Comparison of the effect of intermittent administration and continuous infusion of famotidine on gastric pH in critically ill patients: Results of a prospective, randomized, crossover study

A. A. Baghaie, M. Mojtahedzadeh, R. L. Levine, R. E. Fromm, K. K. Guntupalli, A. R. Opekun

Research output: Contribution to journalArticlepeer-review

27 Scopus citations

Abstract

Objectives: To compare the effects of intermittent intravenous administration and continuous intravenous infusion of famotidine on gastric pH in critically ill patients. Design: A prospective, randomized, crossover study of continuous infusion and bolus administration of famotidine in critically ill patients. Setting: A 14-bed medical intensive care unit (ICU) of a 500-bed county hospital. Patients: Medical ICU patients requiring stress ulcer prophylaxis. Interventions: Patients were randomized to receive an equivalent dose of famotidine by continuous infusion or intravenous bolus for 24 hrs, and then were crossed over to the other arm of the study. Measurements and Main Results: Critically ill patients who met the inclusion criteria were randomly assigned to receive famotidine 20 mg iv over 10 mins, every 12 hrs or a continuous infusion of 1.7 mg/hr for 24 hrs. After a 16-hr washout period, patients crossed over to the other arm of the study. Gastric pH was monitored continuously for 24 hrs. A total of 710 gastric pH measurements were obtained for each phase of the study. The mean area under the pH-time curve for a 24-hr period was higher for continuous infusion than bolus administration (p = .05). Continuous infusion of famotidine maintained a gastric pH of ≥4 over a longer time period than bolus administration (20.8 hrs vs. 12.6 hrs, respectively; p < .01). Onset of therapeutic gastric pH for continuous infusion was slightly delayed as compared with bolus administration. Conclusions: Continuous infusion of famotidine is more effective than an equivalent dose given by intermittent bolus in maintaining the appropriate gastric pH necessary for prevention of stress ulceration. Delayed onset of effect may warrant a priming dose when famotidine is given by continuous infusion.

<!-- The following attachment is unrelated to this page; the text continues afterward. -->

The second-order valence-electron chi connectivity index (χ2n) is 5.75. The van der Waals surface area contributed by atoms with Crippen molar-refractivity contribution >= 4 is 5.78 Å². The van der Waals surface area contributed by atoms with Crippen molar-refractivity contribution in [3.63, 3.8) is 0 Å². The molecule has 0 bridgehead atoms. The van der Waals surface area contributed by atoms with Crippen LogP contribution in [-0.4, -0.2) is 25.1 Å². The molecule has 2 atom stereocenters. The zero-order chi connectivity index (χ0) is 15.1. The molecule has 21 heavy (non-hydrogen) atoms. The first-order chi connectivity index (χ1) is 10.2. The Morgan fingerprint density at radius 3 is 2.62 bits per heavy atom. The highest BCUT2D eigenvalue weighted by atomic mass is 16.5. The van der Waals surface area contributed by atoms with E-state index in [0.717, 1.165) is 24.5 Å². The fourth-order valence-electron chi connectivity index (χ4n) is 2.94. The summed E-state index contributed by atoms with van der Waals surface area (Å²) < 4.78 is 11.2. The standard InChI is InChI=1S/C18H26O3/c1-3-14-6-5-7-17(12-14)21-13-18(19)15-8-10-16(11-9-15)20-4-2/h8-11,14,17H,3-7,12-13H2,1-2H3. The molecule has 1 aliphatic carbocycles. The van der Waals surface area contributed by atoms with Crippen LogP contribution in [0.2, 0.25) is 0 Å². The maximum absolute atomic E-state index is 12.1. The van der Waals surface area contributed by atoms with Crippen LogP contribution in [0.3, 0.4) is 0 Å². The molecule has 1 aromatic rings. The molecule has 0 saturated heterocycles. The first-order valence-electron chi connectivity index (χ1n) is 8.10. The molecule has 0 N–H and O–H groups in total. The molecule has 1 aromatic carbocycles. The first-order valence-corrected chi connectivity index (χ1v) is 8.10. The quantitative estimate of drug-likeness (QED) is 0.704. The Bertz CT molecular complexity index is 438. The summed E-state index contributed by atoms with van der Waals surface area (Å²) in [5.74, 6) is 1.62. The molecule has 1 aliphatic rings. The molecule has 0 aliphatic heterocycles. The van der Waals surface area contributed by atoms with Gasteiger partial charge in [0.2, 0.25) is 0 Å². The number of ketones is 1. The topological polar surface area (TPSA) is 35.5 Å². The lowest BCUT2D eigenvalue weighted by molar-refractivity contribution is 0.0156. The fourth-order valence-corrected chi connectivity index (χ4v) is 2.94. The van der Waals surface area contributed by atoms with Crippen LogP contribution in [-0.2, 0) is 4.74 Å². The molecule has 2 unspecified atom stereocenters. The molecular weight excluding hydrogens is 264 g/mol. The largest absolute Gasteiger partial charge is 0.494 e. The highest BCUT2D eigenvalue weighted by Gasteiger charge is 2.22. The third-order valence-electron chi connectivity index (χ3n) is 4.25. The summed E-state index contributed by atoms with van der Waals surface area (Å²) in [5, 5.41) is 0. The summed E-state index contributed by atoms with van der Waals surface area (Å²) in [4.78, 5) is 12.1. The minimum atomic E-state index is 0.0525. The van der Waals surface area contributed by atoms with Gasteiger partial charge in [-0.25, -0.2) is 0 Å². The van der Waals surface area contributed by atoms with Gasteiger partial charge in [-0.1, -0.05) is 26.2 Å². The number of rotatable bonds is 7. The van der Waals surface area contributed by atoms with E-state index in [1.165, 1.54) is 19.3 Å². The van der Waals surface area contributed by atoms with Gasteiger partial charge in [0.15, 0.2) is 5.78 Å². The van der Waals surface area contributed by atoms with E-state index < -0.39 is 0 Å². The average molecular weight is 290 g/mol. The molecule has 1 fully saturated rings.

Original languageEnglish (US)
Pages (from-to)687-691
Number of pages5
JournalCritical care medicine
Volume23
Issue number4
DOIs
StatePublished - Jan 1 1995

Keywords

  • clinical trials, randomized
  • critically ill
  • crossover studies
  • famotidine
  • gastric mucosa
  • histamine (H)-receptor antagonist
  • infusion, intravenous, continuous
  • pH, gastric
  • stomach
  • stress
  • stress ulceration

ASJC Scopus subject areas

  • Critical Care and Intensive Care Medicine

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